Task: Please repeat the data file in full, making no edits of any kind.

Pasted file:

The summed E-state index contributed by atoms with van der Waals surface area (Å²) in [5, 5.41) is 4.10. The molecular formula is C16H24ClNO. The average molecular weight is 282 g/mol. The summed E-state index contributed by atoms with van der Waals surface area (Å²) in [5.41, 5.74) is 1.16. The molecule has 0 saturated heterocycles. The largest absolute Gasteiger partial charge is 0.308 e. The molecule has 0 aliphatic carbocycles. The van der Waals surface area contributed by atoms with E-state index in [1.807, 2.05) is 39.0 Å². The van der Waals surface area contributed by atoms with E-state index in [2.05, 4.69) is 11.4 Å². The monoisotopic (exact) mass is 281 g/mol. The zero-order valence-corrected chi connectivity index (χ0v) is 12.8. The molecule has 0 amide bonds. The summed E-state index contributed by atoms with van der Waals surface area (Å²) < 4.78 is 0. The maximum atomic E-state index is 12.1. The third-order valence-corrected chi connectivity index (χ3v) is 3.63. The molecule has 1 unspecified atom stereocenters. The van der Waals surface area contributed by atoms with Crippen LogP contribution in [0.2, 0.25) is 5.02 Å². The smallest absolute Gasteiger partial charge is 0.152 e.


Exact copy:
The summed E-state index contributed by atoms with van der Waals surface area (Å²) in [5, 5.41) is 4.10. The molecular formula is C16H24ClNO. The average molecular weight is 282 g/mol. The summed E-state index contributed by atoms with van der Waals surface area (Å²) in [5.41, 5.74) is 1.16. The molecule has 0 saturated heterocycles. The largest absolute Gasteiger partial charge is 0.308 e. The molecule has 0 aliphatic carbocycles. The van der Waals surface area contributed by atoms with E-state index in [1.807, 2.05) is 39.0 Å². The van der Waals surface area contributed by atoms with E-state index in [2.05, 4.69) is 11.4 Å². The monoisotopic (exact) mass is 281 g/mol. The zero-order valence-corrected chi connectivity index (χ0v) is 12.8. The molecule has 0 amide bonds. The summed E-state index contributed by atoms with van der Waals surface area (Å²) < 4.78 is 0. The maximum atomic E-state index is 12.1. The third-order valence-corrected chi connectivity index (χ3v) is 3.63. The molecule has 1 unspecified atom stereocenters. The van der Waals surface area contributed by atoms with Crippen LogP contribution in [0.2, 0.25) is 5.02 Å². The smallest absolute Gasteiger partial charge is 0.152 e.